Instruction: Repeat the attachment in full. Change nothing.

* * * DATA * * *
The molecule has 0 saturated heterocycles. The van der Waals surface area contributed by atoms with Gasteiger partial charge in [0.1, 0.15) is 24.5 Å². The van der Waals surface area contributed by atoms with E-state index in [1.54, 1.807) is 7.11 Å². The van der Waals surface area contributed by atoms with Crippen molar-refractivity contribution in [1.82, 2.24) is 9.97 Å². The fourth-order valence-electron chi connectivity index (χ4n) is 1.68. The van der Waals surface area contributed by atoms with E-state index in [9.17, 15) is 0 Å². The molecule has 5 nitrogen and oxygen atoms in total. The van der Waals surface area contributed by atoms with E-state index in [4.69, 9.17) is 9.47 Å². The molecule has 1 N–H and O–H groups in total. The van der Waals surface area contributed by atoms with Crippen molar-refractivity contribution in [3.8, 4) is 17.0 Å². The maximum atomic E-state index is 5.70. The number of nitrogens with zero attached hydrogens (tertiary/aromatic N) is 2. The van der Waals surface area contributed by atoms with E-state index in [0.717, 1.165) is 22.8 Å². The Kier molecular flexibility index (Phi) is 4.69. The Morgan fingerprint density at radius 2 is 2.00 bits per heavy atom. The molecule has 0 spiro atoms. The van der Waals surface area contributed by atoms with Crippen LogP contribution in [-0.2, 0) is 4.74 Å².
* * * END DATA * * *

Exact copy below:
The molecule has 0 saturated heterocycles. The van der Waals surface area contributed by atoms with Gasteiger partial charge in [0.1, 0.15) is 24.5 Å². The van der Waals surface area contributed by atoms with E-state index in [1.54, 1.807) is 7.11 Å². The van der Waals surface area contributed by atoms with Crippen molar-refractivity contribution in [1.82, 2.24) is 9.97 Å². The fourth-order valence-electron chi connectivity index (χ4n) is 1.68. The van der Waals surface area contributed by atoms with E-state index in [9.17, 15) is 0 Å². The molecule has 5 nitrogen and oxygen atoms in total. The van der Waals surface area contributed by atoms with E-state index in [4.69, 9.17) is 9.47 Å². The molecule has 1 N–H and O–H groups in total. The van der Waals surface area contributed by atoms with Crippen molar-refractivity contribution in [3.8, 4) is 17.0 Å². The maximum atomic E-state index is 5.70. The number of nitrogens with zero attached hydrogens (tertiary/aromatic N) is 2. The van der Waals surface area contributed by atoms with E-state index in [0.717, 1.165) is 22.8 Å². The Kier molecular flexibility index (Phi) is 4.69. The Morgan fingerprint density at radius 2 is 2.00 bits per heavy atom. The molecule has 0 spiro atoms. The van der Waals surface area contributed by atoms with Crippen LogP contribution in [-0.2, 0) is 4.74 Å².